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Vital Signs

Putting Some Numbers into the Kids-Food Equation

By David Corriveau

In today's ad-saturated world, what does it take to get youngsters to eat healthy food, avoid sugary drinks, and exercise regularly? At least as much thought as money on the part of schools, parents, and local businesses, judging from the work of the Community Health Research Program (CHRP) at Dartmouth's Hood Center for Children and Families.

Unhealthy habits

Read the full report on the food available to children in schools.
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As part of a five-year study of environmental and family influences on overweight adolescents, CHRP researchers led by Madeline Dalton, Ph.D., visited school cafeterias; quizzed kids, their parents, and school officials; and scouted close-to-campus food options in two dozen New Hampshire and Vermont communities—most of them small towns. In April of 2009, they issued a 38-page report of their findings and distributed it to secondary schools and public-health organizations throughout the states.

Surprise: Did anything surprise the researchers? "In rural areas, where most kids do not walk or bike to school, creating daily opportunities for physical activity on the school grounds immediately before or after school may be a more effective strategy than focusing on active travel initiatives, which are more relevant to urban areas," says CHRP's Meghan Longacre, Ph.D.

"Further, convenience stores represent the vast proportion of all food outlets in rural towns—compared to urban areas, [where] most food outlets are restaurants." So, she adds, "improving the healthfulness of the community food environment should target different types of outlets, depending on town size."

On the subject of student size, 28.9% of the more than 1,600 8th- to 12th-graders surveyed reported being overweight—as defined by the body-mass index (BMI) standard of the Centers for Disease Control and Prevention. In a 2007 survey, the national average was 28.8%.

There has been "a threefold increase in overweight among children and adolescents over the past 30 years," according to the report. About 18% of 6- to 19-year-olds are now obese, and another third are overweight. As a result, the report points out, the life expectancy of today's children may be less than that of their parents.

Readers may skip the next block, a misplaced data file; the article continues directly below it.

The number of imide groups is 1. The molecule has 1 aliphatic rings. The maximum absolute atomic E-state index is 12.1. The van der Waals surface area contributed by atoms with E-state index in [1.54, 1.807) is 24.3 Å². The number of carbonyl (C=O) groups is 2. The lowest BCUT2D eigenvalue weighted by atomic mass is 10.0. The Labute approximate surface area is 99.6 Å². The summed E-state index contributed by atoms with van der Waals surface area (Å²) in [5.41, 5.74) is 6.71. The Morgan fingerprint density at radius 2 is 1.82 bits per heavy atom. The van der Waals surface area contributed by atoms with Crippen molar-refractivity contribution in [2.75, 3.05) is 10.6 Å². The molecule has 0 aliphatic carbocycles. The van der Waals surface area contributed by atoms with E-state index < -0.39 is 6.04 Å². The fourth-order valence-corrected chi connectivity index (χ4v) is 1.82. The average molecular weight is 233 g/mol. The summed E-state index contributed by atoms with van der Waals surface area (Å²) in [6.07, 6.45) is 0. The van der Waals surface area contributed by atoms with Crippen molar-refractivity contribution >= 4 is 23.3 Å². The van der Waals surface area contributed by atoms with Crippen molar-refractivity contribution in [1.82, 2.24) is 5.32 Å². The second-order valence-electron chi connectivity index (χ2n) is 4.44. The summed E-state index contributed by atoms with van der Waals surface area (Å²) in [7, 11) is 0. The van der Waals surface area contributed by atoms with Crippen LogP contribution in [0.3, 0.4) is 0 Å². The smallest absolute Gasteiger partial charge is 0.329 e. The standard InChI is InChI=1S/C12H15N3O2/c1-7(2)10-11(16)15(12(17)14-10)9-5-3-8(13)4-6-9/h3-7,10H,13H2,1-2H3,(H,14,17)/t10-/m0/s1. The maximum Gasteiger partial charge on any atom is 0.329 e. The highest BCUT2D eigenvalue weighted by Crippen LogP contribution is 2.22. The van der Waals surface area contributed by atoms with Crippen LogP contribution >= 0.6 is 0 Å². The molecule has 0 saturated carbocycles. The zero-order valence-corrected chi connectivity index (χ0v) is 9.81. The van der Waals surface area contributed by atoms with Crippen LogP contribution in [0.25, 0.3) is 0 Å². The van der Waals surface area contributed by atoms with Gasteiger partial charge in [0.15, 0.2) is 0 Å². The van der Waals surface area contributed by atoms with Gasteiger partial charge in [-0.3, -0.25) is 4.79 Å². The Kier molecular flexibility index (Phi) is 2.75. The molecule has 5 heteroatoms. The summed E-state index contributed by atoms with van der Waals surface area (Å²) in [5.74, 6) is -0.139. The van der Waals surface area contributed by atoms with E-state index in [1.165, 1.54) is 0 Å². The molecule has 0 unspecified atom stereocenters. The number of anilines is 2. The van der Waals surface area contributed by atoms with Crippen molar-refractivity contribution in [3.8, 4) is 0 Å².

The researchers quizzed kids, their parents, and school officials.

The researchers observed a range of approaches to addressing the in-school "food environment"—some communities and schools do it more systematically than others.

"New Hampshire is one of only nine states nationwide with a statewide action plan to promote healthy eating and active living, called the HEAL Initiative," Longacre says. "Our research team is currently partnering with HEAL to develop a statewide collaboration that would enable communities to use evidence-based tools, research, and resources to identify and address the factors in their local environments that are most influential in promoting healthy eating and active living."

Meals: More than 90% of the schools studied offer free or reduced-price meals through the federal school lunch program. Of the 31 schools whose food-service directors and cafeteria managers returned surveys, all offer at least one fresh fruit and one fresh or steamed vegetable a day. And 20% of the schools reported offering no fried foods of any kind, though an equal number offer a fried entrée and a fried a la carte item daily.

Another factor is in-school snack bars; 12 of the surveyed schools have snack bars, and 83% of them sell cookies and chips. In addition, 31 of the 32 schools visited by Hood researchers have on-campus vending machines; 90% sell sweetened beverages, 58% chips or popcorn, 39% candy or chocolate, and 35% Pop-Tarts, doughnuts, or muffins.

Longacre says the CHRP report has caught the attention of public-health groups. "They have been excited about the prospect of being able to use our research results to inform their programmatic efforts."

So today, New Hampshire and Vermont. Tomorrow, the world? "Our first round of peer-reviewed manuscripts from this study are under review now," Longacre says. "Once our study results are published, I expect that our distribution will become more national than regional."


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